Use of substances (i.e., tobacco, alcohol, marijuana, and "hard drugs" such as cocaine, inhalants, etc.) has serious implications for adolescent health and well-being. Research has consistently linked family-based factors such as parental monitoring and parent-youth relationships with the initiation and escalation of substance use in adolescence, and numerous family-based prevention programs have been developed to reduce adolescent substance use by addressing the underlying issues within the family system. Although these programs are widely seen as successful, there are several underlying weaknesses in the literature. First, the research that summarizes the findings from the field has often been based upon conventional narrative reviews of the literature, which are essentially subjective and thus cannot provide an empirical, objective, quantifiable evaluation of program effectiveness while controlling for factors that can influence outcomes, such as sample characteristics, study design, rate of engagement, and measurement tools. Second, there is a lack of research that investigates exactly why family-based prevention programs have been successful, and numerous authors in the field have called for more research on the individual components of these programs and their additive or synergistic effects. Third, recent research has questioned whether family-based factors exert similar effects across the entirety of adolescence (e.g., parental monitoring may be a more effective deterrent of substance use in early rather than late adolescence). Thus, the first aim of this R03 project is to use meta-analyti techniques to evaluate family-based prevention programs for adolescent substance use to determine which program components are most strongly linked to success in reducing substance use and/or improving parenting. Specifically, we will use program design, curricula, and delivery methods to predict effect sizes on measures of parenting and adolescent behavior.
The second aim i s to evaluate whether components of family-based prevention programs for adolescent substance use exhibit additive or synergistic effects. Specifically, we will examine whether individual components predict unique variance in outcomes (i.e., additive effects) or whether they exhibit significant interactions with one another (i.e., synergistic effects). The thid aim is to evaluate the degree to which various sample (i.e., youth age and gender) and study factors (e.g., research design, attrition) moderate the link between program components and outcomes (e.g., training in parental monitoring may be associated with reduced substance use, but more strongly in early adolescence). This R03 project will provide many benefits. First, meta-analysis allows us to combine findings across studies, generate greater statistical power, and obtain results less affected by biases inherent in any given study. Second, our project will provide a stronger understanding of how these programs work and will inform future prevention efforts targeting adolescent substance use. Finally, our project will identify the most favorable balance of components for given populations and circumstances and thus enable designers to optimize program design.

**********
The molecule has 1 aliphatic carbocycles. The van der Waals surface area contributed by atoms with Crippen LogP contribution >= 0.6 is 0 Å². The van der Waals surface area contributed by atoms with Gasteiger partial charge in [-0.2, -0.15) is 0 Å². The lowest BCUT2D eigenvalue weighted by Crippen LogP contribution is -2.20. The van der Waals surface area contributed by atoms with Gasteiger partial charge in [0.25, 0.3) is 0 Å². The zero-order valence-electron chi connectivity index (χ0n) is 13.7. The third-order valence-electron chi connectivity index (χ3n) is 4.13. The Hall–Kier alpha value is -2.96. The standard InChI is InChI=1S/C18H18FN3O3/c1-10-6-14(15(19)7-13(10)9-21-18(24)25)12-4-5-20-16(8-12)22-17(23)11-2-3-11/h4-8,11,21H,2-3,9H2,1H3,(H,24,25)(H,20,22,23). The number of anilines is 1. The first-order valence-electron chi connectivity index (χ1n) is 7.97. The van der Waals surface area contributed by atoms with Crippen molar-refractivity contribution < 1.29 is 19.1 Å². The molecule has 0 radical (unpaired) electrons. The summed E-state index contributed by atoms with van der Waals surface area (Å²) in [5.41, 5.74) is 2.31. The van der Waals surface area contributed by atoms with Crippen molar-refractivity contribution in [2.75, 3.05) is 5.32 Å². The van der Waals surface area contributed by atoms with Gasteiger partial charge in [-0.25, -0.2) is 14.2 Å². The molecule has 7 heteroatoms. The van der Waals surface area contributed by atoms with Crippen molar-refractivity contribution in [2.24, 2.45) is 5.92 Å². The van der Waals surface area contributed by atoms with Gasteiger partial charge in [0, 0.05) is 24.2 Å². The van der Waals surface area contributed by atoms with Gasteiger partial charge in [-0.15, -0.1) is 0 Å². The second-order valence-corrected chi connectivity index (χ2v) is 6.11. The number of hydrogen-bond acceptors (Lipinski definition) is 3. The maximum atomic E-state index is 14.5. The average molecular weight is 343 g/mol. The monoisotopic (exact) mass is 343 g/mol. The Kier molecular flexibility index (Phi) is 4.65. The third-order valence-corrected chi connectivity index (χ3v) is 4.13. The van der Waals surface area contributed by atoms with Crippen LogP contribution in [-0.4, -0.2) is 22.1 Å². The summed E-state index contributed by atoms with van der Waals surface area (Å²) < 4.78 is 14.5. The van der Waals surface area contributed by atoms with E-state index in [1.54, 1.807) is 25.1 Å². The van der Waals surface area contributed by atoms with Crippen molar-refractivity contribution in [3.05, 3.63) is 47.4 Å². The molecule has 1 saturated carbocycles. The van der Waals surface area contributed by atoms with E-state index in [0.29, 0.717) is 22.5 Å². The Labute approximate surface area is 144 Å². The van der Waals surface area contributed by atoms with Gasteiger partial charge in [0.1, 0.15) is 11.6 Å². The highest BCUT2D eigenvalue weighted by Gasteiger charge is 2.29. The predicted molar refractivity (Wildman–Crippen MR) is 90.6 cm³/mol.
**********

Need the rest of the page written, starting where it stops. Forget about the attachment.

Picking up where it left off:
Use of substances (i.e., tobacco, alcohol, marijuana, and hard drugs such as cocaine, inhalants, etc.) has serious implications for adolescent health and well-being, and numerous family-based prevention programs have been developed to reduce adolescent substance use by addressing the underlying issues within the family. We will use meta-analytic techniques to evaluate family-based programs for adolescent substance use to determine which program components are most strongly linked to success in reducing substance use and/or improving parenting. We will also evaluate whether components of family-based programs exhibit additive or synergistic effects, and whether various sample and study factors moderate the link between components and study outcomes. Meta-analysis will provide results less affected by researcher and study biases, and our results will enable researchers to optimize program design for specific populations and circumstances.